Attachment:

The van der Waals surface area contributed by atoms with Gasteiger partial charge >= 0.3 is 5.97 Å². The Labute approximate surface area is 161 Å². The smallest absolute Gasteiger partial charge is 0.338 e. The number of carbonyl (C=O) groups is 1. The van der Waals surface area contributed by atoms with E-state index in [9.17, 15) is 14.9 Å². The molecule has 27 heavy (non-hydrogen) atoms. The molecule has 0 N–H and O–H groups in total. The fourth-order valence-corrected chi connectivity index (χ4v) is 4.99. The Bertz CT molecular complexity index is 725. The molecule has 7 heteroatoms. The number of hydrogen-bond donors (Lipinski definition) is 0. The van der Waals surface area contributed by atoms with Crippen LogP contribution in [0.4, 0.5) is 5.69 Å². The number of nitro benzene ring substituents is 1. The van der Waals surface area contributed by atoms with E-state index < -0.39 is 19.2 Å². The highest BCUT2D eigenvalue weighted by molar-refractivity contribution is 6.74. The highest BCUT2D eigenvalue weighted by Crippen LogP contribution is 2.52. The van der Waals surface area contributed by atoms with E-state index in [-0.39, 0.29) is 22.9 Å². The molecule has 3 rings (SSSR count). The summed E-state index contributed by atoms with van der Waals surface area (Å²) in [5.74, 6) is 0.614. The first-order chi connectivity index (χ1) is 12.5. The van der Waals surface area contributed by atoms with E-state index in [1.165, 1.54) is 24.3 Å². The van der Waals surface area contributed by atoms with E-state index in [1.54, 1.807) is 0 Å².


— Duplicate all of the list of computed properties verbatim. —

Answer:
The van der Waals surface area contributed by atoms with Gasteiger partial charge >= 0.3 is 5.97 Å². The Labute approximate surface area is 161 Å². The smallest absolute Gasteiger partial charge is 0.338 e. The number of carbonyl (C=O) groups is 1. The van der Waals surface area contributed by atoms with E-state index in [9.17, 15) is 14.9 Å². The molecule has 27 heavy (non-hydrogen) atoms. The molecule has 0 N–H and O–H groups in total. The fourth-order valence-corrected chi connectivity index (χ4v) is 4.99. The Bertz CT molecular complexity index is 725. The molecule has 7 heteroatoms. The number of hydrogen-bond donors (Lipinski definition) is 0. The van der Waals surface area contributed by atoms with Crippen LogP contribution in [0.4, 0.5) is 5.69 Å². The number of nitro benzene ring substituents is 1. The van der Waals surface area contributed by atoms with E-state index < -0.39 is 19.2 Å². The highest BCUT2D eigenvalue weighted by molar-refractivity contribution is 6.74. The highest BCUT2D eigenvalue weighted by Crippen LogP contribution is 2.52. The van der Waals surface area contributed by atoms with E-state index in [-0.39, 0.29) is 22.9 Å². The molecule has 3 rings (SSSR count). The summed E-state index contributed by atoms with van der Waals surface area (Å²) in [5.74, 6) is 0.614. The first-order chi connectivity index (χ1) is 12.5. The van der Waals surface area contributed by atoms with E-state index in [1.165, 1.54) is 24.3 Å². The van der Waals surface area contributed by atoms with E-state index in [1.54, 1.807) is 0 Å².